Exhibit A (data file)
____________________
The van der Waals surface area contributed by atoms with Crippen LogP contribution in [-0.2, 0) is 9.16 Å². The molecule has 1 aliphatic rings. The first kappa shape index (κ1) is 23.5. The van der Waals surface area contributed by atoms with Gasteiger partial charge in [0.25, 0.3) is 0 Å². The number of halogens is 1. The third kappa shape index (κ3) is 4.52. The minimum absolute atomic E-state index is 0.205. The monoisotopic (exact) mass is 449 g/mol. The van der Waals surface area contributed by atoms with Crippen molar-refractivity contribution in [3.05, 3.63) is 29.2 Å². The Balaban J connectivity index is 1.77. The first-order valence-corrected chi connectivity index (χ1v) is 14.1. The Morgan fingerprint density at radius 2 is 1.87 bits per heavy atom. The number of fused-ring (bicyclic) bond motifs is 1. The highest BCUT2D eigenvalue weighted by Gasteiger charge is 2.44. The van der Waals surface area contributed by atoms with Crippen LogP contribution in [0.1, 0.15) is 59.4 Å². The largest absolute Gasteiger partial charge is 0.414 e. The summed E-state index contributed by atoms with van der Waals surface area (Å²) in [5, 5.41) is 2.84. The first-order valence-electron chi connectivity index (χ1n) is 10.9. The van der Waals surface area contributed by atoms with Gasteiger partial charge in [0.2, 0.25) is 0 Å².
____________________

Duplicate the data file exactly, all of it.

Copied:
The van der Waals surface area contributed by atoms with Crippen LogP contribution in [-0.2, 0) is 9.16 Å². The molecule has 1 aliphatic rings. The first kappa shape index (κ1) is 23.5. The van der Waals surface area contributed by atoms with Gasteiger partial charge in [0.25, 0.3) is 0 Å². The number of halogens is 1. The third kappa shape index (κ3) is 4.52. The minimum absolute atomic E-state index is 0.205. The monoisotopic (exact) mass is 449 g/mol. The van der Waals surface area contributed by atoms with Crippen molar-refractivity contribution in [3.05, 3.63) is 29.2 Å². The Balaban J connectivity index is 1.77. The first-order valence-corrected chi connectivity index (χ1v) is 14.1. The Morgan fingerprint density at radius 2 is 1.87 bits per heavy atom. The number of fused-ring (bicyclic) bond motifs is 1. The highest BCUT2D eigenvalue weighted by Gasteiger charge is 2.44. The van der Waals surface area contributed by atoms with Crippen LogP contribution in [0.1, 0.15) is 59.4 Å². The largest absolute Gasteiger partial charge is 0.414 e. The summed E-state index contributed by atoms with van der Waals surface area (Å²) in [5, 5.41) is 2.84. The first-order valence-electron chi connectivity index (χ1n) is 10.9. The van der Waals surface area contributed by atoms with Gasteiger partial charge in [0.2, 0.25) is 0 Å².